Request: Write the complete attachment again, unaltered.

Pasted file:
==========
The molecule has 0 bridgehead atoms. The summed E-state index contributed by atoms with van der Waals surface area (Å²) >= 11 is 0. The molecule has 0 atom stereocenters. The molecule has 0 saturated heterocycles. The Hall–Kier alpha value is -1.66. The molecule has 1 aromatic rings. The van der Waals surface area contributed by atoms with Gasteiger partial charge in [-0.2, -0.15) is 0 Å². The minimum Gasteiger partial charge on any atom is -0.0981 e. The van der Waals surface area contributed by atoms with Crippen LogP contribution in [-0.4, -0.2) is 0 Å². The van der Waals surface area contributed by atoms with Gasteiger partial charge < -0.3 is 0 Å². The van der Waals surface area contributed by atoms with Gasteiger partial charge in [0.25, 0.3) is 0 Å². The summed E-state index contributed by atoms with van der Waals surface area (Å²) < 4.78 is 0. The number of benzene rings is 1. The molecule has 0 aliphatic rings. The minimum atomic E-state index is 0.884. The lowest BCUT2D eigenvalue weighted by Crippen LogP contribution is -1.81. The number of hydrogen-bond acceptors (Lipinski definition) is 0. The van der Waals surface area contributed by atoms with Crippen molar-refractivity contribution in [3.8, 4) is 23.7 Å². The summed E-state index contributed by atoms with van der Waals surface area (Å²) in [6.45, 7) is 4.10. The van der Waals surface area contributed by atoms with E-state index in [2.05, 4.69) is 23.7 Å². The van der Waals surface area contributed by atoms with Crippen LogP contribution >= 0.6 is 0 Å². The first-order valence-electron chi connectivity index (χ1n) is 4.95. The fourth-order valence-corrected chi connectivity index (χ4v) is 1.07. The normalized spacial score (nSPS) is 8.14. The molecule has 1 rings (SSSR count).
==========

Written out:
The molecule has 0 bridgehead atoms. The summed E-state index contributed by atoms with van der Waals surface area (Å²) >= 11 is 0. The molecule has 0 atom stereocenters. The molecule has 0 saturated heterocycles. The Hall–Kier alpha value is -1.66. The molecule has 1 aromatic rings. The van der Waals surface area contributed by atoms with Gasteiger partial charge in [-0.2, -0.15) is 0 Å². The minimum Gasteiger partial charge on any atom is -0.0981 e. The van der Waals surface area contributed by atoms with Crippen LogP contribution in [-0.4, -0.2) is 0 Å². The van der Waals surface area contributed by atoms with Gasteiger partial charge < -0.3 is 0 Å². The van der Waals surface area contributed by atoms with Gasteiger partial charge in [0.25, 0.3) is 0 Å². The summed E-state index contributed by atoms with van der Waals surface area (Å²) < 4.78 is 0. The number of benzene rings is 1. The molecule has 0 aliphatic rings. The minimum atomic E-state index is 0.884. The lowest BCUT2D eigenvalue weighted by Crippen LogP contribution is -1.81. The number of hydrogen-bond acceptors (Lipinski definition) is 0. The van der Waals surface area contributed by atoms with Crippen molar-refractivity contribution in [3.8, 4) is 23.7 Å². The summed E-state index contributed by atoms with van der Waals surface area (Å²) in [6.45, 7) is 4.10. The van der Waals surface area contributed by atoms with E-state index in [2.05, 4.69) is 23.7 Å². The van der Waals surface area contributed by atoms with Crippen LogP contribution >= 0.6 is 0 Å². The first-order valence-electron chi connectivity index (χ1n) is 4.95. The fourth-order valence-corrected chi connectivity index (χ4v) is 1.07. The normalized spacial score (nSPS) is 8.14. The molecule has 1 rings (SSSR count).